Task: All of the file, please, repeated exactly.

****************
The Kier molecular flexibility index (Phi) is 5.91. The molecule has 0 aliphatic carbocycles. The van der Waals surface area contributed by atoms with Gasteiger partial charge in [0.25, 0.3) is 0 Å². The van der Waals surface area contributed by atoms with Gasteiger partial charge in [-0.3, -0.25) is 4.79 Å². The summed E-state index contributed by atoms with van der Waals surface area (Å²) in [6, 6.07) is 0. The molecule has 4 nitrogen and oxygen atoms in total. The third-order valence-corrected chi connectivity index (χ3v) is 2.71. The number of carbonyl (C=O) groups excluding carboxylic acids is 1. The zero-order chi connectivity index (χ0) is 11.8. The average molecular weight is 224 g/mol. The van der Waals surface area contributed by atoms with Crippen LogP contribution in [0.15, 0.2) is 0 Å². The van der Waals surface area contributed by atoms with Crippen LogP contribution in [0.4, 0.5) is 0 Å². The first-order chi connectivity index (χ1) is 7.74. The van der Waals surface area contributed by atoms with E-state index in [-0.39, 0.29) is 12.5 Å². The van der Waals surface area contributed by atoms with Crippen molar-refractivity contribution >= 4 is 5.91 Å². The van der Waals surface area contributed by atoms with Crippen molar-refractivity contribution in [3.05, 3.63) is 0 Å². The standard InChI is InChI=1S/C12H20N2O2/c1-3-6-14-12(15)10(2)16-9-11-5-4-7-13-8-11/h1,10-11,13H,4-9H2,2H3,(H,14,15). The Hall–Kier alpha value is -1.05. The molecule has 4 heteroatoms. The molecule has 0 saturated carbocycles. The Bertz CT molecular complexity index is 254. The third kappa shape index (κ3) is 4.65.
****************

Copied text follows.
The Kier molecular flexibility index (Phi) is 5.91. The molecule has 0 aliphatic carbocycles. The van der Waals surface area contributed by atoms with Gasteiger partial charge in [0.25, 0.3) is 0 Å². The van der Waals surface area contributed by atoms with Gasteiger partial charge in [-0.3, -0.25) is 4.79 Å². The summed E-state index contributed by atoms with van der Waals surface area (Å²) in [6, 6.07) is 0. The molecule has 4 nitrogen and oxygen atoms in total. The third-order valence-corrected chi connectivity index (χ3v) is 2.71. The number of carbonyl (C=O) groups excluding carboxylic acids is 1. The zero-order chi connectivity index (χ0) is 11.8. The average molecular weight is 224 g/mol. The van der Waals surface area contributed by atoms with Crippen LogP contribution in [0.15, 0.2) is 0 Å². The van der Waals surface area contributed by atoms with Crippen LogP contribution in [0.4, 0.5) is 0 Å². The first-order chi connectivity index (χ1) is 7.74. The van der Waals surface area contributed by atoms with E-state index in [-0.39, 0.29) is 12.5 Å². The van der Waals surface area contributed by atoms with Crippen molar-refractivity contribution >= 4 is 5.91 Å². The van der Waals surface area contributed by atoms with Crippen molar-refractivity contribution in [3.05, 3.63) is 0 Å². The standard InChI is InChI=1S/C12H20N2O2/c1-3-6-14-12(15)10(2)16-9-11-5-4-7-13-8-11/h1,10-11,13H,4-9H2,2H3,(H,14,15). The Hall–Kier alpha value is -1.05. The molecule has 4 heteroatoms. The molecule has 0 saturated carbocycles. The Bertz CT molecular complexity index is 254. The third kappa shape index (κ3) is 4.65.